At 208, the end user creates a default message to be used for a stationery mailing and, at 209, the contacts and/or households for the mailing are identified by the end user. If the user wishes to include a personalized message in lieu of the default message for one or more contacts/households, determined at 210, then the user selects a contact/household at 211 and enters the personalized message for the contact/household at 212. If any additional personalized messages are to be included, determined at 213, then steps 211 and 212 are repeated until all personalized messages have been entered.

At 214, all of the information related to the stationery order, including the selected stationery design, default messages, personalized messages and associated contacts and households are formatted for printing by a print module 150 which generates a print job 155. The formatting may include converting the stationery data mentioned above into a format usable by a particular printer. By way of example, a letter press printer may require different formatting than a digital press printer. In one embodiment, the specifications for the print job are encapsulated as metadata in an Extensible Markup Language (“XML”) document and transmitted to an external print service 152. In one embodiment, the XML document includes a hyperlink (e.g., a URL) to the formatted print job 155 on the online stationery service 100. The print service 152 then accesses the print job by selecting the hyperlink. Regardless of how the print job is accessed, at 215, the formatted print job 155 is transmitted to either an internal printer 151 or an external print service 152 (e.g., over the Internet). Once printing is complete, the online stationery service 100 or the print service 152 mails the stationery to the contacts and/or households identified by the end user.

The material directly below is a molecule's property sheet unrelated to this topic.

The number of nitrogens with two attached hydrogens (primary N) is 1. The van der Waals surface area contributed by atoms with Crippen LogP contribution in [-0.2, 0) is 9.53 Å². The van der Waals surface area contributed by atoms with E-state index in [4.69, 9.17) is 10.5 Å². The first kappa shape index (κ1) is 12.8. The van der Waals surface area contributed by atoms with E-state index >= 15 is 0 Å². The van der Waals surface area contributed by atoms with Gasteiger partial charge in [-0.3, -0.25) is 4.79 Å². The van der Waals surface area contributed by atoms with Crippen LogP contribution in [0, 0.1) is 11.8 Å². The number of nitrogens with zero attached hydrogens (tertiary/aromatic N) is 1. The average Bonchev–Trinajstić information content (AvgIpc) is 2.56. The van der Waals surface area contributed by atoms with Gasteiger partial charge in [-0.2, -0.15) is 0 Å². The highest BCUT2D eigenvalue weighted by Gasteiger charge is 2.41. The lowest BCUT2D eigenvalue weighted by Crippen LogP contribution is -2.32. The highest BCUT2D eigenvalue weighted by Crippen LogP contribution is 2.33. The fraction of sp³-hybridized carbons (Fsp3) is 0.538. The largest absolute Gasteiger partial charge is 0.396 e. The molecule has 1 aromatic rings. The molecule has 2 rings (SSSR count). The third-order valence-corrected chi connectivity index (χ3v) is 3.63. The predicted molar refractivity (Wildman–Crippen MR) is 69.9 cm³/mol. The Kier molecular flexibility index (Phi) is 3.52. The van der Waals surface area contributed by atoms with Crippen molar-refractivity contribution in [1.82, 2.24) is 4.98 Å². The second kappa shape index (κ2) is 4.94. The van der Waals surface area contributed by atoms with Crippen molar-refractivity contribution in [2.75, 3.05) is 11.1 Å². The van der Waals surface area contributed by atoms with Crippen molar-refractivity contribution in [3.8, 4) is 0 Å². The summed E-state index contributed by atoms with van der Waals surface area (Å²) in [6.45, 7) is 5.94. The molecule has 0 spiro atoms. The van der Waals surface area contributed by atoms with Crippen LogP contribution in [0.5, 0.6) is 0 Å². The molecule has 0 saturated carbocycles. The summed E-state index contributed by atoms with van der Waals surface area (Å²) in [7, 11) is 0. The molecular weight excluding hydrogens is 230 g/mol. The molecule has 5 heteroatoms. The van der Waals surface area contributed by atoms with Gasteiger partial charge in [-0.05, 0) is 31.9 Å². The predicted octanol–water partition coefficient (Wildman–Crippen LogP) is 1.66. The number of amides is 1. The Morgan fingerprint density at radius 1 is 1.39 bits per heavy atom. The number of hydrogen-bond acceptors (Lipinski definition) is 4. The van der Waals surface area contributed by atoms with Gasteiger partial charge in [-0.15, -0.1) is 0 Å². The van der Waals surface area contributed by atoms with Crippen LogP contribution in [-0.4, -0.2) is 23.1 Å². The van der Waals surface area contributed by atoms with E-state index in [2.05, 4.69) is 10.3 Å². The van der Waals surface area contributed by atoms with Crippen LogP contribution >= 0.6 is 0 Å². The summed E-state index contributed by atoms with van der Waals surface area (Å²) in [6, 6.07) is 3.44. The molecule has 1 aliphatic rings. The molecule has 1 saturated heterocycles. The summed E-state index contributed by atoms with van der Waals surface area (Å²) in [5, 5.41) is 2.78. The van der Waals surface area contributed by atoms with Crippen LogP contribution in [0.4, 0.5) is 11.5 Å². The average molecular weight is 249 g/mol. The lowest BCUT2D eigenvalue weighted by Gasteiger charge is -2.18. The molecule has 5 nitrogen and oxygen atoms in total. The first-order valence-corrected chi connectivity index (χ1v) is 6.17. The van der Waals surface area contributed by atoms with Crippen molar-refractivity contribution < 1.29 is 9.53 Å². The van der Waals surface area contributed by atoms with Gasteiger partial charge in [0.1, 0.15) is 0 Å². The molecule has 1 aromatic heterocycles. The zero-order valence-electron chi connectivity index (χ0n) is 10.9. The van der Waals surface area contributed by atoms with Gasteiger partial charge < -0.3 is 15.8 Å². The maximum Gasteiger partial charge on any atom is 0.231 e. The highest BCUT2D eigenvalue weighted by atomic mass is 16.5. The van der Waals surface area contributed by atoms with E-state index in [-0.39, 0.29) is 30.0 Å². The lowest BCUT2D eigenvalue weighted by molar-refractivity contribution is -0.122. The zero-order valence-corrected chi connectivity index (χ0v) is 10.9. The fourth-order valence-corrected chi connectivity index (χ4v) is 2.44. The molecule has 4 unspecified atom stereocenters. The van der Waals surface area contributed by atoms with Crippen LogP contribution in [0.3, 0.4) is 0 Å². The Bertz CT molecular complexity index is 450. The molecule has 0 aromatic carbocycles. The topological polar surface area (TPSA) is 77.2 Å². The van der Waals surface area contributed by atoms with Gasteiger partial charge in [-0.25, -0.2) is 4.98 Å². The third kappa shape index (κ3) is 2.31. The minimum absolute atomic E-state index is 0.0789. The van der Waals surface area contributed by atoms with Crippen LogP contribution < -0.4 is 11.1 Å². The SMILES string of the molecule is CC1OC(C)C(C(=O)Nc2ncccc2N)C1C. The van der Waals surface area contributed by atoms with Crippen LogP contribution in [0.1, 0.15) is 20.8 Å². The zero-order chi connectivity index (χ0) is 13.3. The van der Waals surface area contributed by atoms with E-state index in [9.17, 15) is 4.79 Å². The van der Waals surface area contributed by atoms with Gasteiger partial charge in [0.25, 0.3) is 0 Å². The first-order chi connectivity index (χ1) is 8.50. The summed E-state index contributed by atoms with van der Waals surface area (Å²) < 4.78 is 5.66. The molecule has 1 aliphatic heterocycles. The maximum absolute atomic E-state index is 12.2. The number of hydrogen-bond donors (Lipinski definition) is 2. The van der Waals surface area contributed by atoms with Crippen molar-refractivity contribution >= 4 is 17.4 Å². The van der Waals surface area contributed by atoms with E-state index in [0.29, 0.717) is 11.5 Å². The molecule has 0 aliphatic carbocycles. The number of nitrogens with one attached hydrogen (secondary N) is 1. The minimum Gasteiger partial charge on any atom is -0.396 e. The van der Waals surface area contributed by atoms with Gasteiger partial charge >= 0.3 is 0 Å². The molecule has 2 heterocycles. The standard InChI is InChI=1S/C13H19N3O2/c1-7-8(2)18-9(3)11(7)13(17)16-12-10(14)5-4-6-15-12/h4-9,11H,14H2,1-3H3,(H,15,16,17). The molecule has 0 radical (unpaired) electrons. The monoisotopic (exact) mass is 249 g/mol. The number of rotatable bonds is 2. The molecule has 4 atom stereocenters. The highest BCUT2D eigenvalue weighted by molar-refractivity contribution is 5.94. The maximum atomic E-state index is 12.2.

Having provided an overview of the method set forth in FIG. 2 and the architecture illustrated in FIG. 1, various specific details associated with managing contacts, generating print jobs and mailing stationery from an online stationery service 100 will now be provided. It should be noted, however, that the underlying principles of the invention are not limited to the particular architecture shown in FIG. 1 or the particular method set forth in FIG. 2.